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In a surprise move from an increasingly authoritarian government, Nicaragua has freed almost all of its political prisoners. More than 200 were put on a plane and flown to Washington, D.C.



ARI SHAPIRO, HOST:

The Nicaraguan government has freed almost all of its political prisoners – 222 were put on a plane and flown to Washington, D.C. NPR’s Eyder Peralta reports this was a surprise move from an increasingly authoritarian government.

UNIDENTIFIED PERSON: (Non-English language spoken).

EYDER PERALTA, BYLINE: As they waited at the arrivals hall of Dulles International Airport in Virginia, they read the names of the now-freed political prisoners.

UNIDENTIFIED PERSON: Edgard Francisco Parrales Castillo.

UNIDENTIFIED PEOPLE: Libertad.

UNIDENTIFIED PERSON: Maria Esther Gonzalez Vega.

UNIDENTIFIED PEOPLE: Libertad.

PERALTA: According to family members, police collected dissidents from across the country overnight and took them to a notorious prison in the capital nicknamed el Chipote. They were priests and journalists and members of the opposition. And they didn’t know until this morning that they were being freed. Ariana Gutierrez Pinto’s mother is a human rights activist who was jailed more than a year ago. Pinto got a call that her mother was already on a plane headed her way. She fell to her knees, she says, and in a daze, drove to the airport.

ARIANA GUTIERREZ PINTO: (Speaking Spanish).

PERALTA: She hadn’t heard details. She doesn’t even remember when she last saw her mother.

PINTO: (Speaking Spanish).

PERALTA: She can’t think, she says, but she’s yearning to hold her mother in her arms. Ever since anti-government protests erupted in Nicaragua in 2018, President Daniel Ortega has unleashed violent repression. He has consolidated his power, squashed popular protests, thrown his political opponents in prison, and hundreds of thousands of Nicaraguans have fled. On national television, a judge said that the 222 prisoners were being deported to the United States to, quote, “protect peace and national security.”

(SOUNDBITE OF ARCHIVED RECORDING)

UNIDENTIFIED JUDGE: (Speaking Spanish).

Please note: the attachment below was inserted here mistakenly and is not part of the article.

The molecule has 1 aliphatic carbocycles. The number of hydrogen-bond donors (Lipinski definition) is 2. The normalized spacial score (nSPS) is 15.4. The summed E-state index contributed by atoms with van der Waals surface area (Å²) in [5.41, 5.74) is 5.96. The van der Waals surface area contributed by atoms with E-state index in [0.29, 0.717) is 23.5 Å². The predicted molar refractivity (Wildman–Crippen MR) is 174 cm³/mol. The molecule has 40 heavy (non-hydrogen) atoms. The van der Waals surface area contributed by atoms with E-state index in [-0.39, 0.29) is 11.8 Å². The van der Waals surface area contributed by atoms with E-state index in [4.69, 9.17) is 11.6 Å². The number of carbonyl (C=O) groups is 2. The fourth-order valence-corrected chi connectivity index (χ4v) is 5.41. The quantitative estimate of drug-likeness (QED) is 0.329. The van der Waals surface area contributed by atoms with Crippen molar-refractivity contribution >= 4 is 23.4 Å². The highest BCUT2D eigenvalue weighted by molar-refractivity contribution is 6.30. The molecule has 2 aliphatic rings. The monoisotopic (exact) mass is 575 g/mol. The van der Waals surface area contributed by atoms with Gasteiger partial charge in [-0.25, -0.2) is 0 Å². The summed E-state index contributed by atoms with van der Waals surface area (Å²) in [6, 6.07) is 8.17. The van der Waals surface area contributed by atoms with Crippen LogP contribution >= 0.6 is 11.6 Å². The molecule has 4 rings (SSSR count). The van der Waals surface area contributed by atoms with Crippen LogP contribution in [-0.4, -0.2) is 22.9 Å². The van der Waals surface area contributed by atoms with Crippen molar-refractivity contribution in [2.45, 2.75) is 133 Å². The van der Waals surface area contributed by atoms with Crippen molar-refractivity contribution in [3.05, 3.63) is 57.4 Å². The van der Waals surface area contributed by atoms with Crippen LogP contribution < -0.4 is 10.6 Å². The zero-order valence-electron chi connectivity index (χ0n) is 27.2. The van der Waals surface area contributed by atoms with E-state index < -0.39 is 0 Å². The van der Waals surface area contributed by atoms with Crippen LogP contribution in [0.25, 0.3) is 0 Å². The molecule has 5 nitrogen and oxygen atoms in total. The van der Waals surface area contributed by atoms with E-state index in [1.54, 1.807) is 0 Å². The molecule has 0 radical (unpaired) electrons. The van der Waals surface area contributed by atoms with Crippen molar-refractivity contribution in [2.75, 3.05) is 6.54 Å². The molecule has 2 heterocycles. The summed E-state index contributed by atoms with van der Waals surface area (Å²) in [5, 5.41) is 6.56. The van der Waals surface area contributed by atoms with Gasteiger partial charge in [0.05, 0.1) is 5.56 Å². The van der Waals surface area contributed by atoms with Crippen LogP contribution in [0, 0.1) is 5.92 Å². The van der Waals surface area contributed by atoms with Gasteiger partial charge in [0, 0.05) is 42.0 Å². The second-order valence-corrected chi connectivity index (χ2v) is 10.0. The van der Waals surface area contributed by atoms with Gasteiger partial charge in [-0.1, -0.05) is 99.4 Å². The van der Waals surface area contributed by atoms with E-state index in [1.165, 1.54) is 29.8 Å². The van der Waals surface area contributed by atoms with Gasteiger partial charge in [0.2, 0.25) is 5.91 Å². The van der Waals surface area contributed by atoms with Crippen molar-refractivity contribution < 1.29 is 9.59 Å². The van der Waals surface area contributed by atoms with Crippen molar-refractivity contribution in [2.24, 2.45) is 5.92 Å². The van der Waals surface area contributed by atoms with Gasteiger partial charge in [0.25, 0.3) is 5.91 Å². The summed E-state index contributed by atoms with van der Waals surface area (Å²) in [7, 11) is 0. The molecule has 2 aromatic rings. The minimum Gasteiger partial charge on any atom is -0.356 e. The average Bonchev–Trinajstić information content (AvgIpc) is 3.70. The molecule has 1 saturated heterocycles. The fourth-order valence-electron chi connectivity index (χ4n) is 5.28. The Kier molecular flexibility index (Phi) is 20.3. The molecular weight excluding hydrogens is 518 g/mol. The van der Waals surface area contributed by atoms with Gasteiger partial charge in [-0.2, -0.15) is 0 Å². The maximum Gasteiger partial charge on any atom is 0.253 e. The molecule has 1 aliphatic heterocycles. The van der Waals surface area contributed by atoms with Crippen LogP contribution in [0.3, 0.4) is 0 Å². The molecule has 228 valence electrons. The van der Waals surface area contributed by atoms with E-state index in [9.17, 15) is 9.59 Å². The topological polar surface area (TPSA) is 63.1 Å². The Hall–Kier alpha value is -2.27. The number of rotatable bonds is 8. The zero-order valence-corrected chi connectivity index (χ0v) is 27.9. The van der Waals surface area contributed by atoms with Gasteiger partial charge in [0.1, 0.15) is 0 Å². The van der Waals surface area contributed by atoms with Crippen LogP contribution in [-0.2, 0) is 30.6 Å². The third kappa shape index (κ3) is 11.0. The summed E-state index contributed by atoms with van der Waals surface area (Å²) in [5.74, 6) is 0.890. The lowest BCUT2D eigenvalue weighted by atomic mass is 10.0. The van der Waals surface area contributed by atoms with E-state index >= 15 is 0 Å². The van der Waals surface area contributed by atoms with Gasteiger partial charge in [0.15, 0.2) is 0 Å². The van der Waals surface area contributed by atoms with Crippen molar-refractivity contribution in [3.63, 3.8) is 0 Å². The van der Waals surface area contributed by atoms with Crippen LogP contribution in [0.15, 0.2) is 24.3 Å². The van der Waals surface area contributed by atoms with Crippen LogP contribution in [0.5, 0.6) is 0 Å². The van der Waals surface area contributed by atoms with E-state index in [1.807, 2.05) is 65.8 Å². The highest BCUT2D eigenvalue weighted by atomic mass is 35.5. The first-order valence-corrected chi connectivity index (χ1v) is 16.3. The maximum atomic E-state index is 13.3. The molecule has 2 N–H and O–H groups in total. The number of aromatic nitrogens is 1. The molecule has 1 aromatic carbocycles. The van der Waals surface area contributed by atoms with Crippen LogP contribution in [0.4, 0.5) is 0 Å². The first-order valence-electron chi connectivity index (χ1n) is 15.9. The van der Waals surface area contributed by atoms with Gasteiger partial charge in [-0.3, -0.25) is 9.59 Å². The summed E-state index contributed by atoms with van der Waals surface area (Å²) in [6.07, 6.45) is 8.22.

PERALTA: Traitors, he called them. And at the same time, Nicaragua’s national assembly passed a new law that sought to overwrite the constitution and strip the former prisoners of their Nicaraguan citizenship.

ARTURO MCFIELDS: In part, we are happy. We are celebrating. But on the other hand, they are not really free.

PERALTA: That’s Arturo McFields, a former Ortega official who defected last year.

MCFIELDS: The political prisoners cannot go back to their homes, cannot go and have a political life, a civil life, study, work, express themselves freely. That does not exist in Nicaragua.

PERALTA: McFields says, for the Ortega regime, this is a, quote, “political maneuver.”

MCFIELDS: (Speaking Spanish).

PERALTA: What the regime is facing, he says, is an internal crisis. Over the past couple of years, even some of Ortega’s closest allies have turned on him and some of them have been jailed. McFields says pressure was building inside the regime, and this prisoner release buys him breathing room and a little goodwill from the international community.

(CROSSTALK)

PERALTA: Back in Virginia, the political prisoners became exiles. At a hotel close to the airport, they reunited with tearful family members. Juan Sebastian Chamorro, who was jailed for running against President Ortega in 2021, said the plane ride out was a moment of conflicting emotions.

JUAN SEBASTIAN CHAMORRO: (Speaking Spanish).

PERALTA: They sang the national anthem, he said. They were happy, but they were banished. They were banished, he said, but they were free. Eyder Peralta, NPR News, Mexico City.

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